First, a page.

If you’ve seen The Woman King then you know a couple of things.
First, never get your history facts from Hollywood. You know the old Hollywood rule. Never let facts get in the way of a compelling blockbuster. Second, Viola Davis is the greatest ever to do this, and lastly…Africa had some of the most badass women in history and today we’re talking about Yaa Asantewaa – the Ghanaian queen who bravely led her people to war against British forces.
Who was Yaa Asantewaa?
Born in the mid-19th century in the Ashanti Kingdom, a powerful empire located in West Africa on the Gold Coast, in what is now modern-day Ghana, Yaa Asantewaa was a queen mother of the Edweso tribe (I can’t see you but I’ll bet a million dollars you butchered that name horribly).
Around this time the British were all around the world doing what they love to do the most. No…not playing football. Visiting other countries, and taking the land. On these conquests, they left their signature politeness at home – and this is where Yaa Asantewaa got the chance to make her mark.
She led the Ashanti Rebellion against British colonial rule in 1900, during which she and her followers fought against British forces in an attempt to defend the Ashanti Kingdom’s independence.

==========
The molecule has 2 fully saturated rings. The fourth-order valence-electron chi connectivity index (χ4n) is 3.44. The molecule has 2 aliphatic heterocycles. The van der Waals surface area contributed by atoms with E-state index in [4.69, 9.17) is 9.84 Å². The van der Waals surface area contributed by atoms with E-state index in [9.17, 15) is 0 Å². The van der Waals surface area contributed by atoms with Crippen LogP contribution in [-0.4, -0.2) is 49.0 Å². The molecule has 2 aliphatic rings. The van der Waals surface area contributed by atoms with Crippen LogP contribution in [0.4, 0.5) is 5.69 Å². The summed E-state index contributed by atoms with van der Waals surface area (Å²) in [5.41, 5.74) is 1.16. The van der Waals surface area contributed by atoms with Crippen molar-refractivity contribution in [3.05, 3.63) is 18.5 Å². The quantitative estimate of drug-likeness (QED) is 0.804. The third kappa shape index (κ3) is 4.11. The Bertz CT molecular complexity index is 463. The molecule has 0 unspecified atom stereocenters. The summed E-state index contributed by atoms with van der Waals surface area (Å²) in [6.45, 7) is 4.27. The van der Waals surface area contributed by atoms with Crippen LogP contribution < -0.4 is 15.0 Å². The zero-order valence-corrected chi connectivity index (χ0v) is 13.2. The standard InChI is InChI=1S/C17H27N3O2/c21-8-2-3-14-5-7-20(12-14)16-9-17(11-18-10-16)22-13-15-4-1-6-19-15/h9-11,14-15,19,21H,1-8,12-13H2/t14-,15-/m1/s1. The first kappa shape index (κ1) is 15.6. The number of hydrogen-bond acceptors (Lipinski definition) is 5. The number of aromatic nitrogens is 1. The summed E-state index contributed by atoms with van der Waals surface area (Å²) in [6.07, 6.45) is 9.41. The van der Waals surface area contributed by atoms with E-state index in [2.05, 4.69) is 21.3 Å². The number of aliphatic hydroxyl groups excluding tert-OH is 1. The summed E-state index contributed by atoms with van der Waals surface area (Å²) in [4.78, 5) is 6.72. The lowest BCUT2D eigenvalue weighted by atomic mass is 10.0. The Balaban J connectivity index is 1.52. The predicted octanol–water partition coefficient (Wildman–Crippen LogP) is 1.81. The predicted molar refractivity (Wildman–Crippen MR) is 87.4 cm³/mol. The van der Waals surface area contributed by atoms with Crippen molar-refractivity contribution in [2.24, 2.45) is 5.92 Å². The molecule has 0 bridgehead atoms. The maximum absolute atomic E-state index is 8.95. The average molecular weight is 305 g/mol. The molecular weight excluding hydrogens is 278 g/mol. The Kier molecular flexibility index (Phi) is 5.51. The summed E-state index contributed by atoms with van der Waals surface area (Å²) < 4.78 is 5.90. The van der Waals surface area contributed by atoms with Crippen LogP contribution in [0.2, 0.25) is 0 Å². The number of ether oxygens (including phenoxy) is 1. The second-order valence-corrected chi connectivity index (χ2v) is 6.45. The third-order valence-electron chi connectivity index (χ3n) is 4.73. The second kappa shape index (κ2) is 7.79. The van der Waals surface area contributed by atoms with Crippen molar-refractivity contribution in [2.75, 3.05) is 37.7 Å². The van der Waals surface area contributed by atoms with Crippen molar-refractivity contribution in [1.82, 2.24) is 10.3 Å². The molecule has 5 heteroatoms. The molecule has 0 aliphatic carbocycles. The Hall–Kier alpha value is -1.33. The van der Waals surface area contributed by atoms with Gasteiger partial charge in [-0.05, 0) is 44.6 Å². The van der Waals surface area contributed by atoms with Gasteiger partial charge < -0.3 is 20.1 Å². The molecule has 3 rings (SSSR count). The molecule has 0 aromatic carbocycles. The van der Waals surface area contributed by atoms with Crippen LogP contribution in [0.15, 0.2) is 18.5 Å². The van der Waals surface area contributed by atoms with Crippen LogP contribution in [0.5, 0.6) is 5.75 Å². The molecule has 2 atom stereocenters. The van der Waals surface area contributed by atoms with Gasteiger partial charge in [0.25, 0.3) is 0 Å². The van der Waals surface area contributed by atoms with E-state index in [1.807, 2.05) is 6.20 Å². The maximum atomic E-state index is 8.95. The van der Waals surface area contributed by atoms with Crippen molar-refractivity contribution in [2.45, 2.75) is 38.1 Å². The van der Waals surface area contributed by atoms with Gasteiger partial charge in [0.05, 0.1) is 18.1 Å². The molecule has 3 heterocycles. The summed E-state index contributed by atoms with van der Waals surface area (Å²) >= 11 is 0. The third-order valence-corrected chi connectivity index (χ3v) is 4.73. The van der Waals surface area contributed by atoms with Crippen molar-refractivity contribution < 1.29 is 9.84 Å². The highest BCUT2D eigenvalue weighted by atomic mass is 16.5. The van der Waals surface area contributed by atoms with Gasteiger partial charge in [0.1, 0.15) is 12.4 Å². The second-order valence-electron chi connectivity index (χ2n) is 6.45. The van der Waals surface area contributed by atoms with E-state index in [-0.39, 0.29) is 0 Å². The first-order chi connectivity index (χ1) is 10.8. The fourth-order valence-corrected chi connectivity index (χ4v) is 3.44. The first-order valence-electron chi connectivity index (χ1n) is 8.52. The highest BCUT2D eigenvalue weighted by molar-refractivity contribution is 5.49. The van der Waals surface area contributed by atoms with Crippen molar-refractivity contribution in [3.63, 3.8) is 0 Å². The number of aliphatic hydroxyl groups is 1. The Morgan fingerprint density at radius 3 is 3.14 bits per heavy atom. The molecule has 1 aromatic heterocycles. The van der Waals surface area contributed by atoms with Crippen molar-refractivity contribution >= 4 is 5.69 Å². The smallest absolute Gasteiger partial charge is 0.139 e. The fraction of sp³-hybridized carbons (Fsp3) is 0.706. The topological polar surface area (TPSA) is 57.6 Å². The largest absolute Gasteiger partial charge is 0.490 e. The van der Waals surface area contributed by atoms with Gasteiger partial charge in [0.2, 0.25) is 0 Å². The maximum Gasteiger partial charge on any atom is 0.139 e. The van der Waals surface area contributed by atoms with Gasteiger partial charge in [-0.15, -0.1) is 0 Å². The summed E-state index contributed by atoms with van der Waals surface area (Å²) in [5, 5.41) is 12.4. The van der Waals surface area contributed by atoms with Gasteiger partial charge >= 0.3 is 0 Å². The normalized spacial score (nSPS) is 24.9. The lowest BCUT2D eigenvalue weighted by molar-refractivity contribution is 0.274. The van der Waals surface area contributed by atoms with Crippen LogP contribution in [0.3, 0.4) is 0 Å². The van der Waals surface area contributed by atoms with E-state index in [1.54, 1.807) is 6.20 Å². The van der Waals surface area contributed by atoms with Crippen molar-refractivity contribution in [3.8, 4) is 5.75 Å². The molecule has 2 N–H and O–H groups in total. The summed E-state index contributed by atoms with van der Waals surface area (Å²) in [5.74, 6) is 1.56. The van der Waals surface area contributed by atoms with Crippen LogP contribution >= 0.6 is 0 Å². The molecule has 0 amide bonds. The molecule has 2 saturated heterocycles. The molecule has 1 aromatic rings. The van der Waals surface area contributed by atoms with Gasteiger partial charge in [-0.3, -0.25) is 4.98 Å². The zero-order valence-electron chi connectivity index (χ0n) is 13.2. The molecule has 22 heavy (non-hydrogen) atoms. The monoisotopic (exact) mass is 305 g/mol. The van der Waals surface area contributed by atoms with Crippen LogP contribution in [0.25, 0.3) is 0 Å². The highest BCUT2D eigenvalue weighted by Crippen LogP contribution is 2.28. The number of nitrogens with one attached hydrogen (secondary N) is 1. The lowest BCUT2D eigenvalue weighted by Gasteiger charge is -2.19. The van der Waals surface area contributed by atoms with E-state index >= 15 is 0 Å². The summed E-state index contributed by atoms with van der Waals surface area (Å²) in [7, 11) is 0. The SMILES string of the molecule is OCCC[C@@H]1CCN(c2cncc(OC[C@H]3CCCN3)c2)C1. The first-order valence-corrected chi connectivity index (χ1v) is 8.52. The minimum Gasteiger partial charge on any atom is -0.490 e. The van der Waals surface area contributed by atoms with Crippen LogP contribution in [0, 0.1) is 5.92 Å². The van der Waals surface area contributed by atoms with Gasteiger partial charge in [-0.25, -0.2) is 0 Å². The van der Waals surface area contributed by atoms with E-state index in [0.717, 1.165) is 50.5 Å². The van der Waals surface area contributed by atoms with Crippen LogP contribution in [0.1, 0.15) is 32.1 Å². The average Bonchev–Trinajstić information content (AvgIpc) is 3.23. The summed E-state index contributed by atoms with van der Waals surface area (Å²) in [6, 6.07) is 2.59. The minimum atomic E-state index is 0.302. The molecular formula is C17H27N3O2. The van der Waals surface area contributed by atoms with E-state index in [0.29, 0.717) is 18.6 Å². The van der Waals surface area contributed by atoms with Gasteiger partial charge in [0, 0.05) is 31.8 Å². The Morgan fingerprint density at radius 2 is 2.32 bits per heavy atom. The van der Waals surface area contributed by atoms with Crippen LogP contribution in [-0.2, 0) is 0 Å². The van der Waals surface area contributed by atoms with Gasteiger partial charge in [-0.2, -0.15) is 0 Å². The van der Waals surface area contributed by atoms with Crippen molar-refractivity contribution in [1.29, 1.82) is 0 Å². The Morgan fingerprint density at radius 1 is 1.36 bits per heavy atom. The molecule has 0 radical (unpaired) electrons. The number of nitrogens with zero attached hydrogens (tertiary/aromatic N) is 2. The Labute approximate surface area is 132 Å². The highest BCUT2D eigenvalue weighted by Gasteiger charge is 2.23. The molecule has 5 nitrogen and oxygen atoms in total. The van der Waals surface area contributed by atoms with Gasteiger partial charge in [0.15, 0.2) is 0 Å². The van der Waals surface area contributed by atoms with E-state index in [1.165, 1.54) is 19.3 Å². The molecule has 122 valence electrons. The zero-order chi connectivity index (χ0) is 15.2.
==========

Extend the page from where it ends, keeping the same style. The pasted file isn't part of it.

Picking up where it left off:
Let’s not forget. This was the 19th century. The chances of a woman leading an army of men at the time were about the same as the chances of a woman losing an argument against her husband – very slim.
She had to be amazing beyond a reasonable doubt, sprinkled with a little bit of nepotism and political strategy of course. Yaa Asantewaa checked all those boxes.
She was the daughter of Nana Akwasi Afrane, the chief of Edweso, and the sister of Nana Akwasi Agyeman, the ruler of the Kingdom of Ashanti. Yaa Asantewaa’s badassery was evident right from the beginning. Known for her intelligence, combat, and leadership skills, ever since she was a young woman. She quickly rose through the ranks of the Ashanti court. In the late 1800s, she became the queen mother of Edweso, a position that afforded her a great deal of power and influence within the kingdom.
A warrior and a leader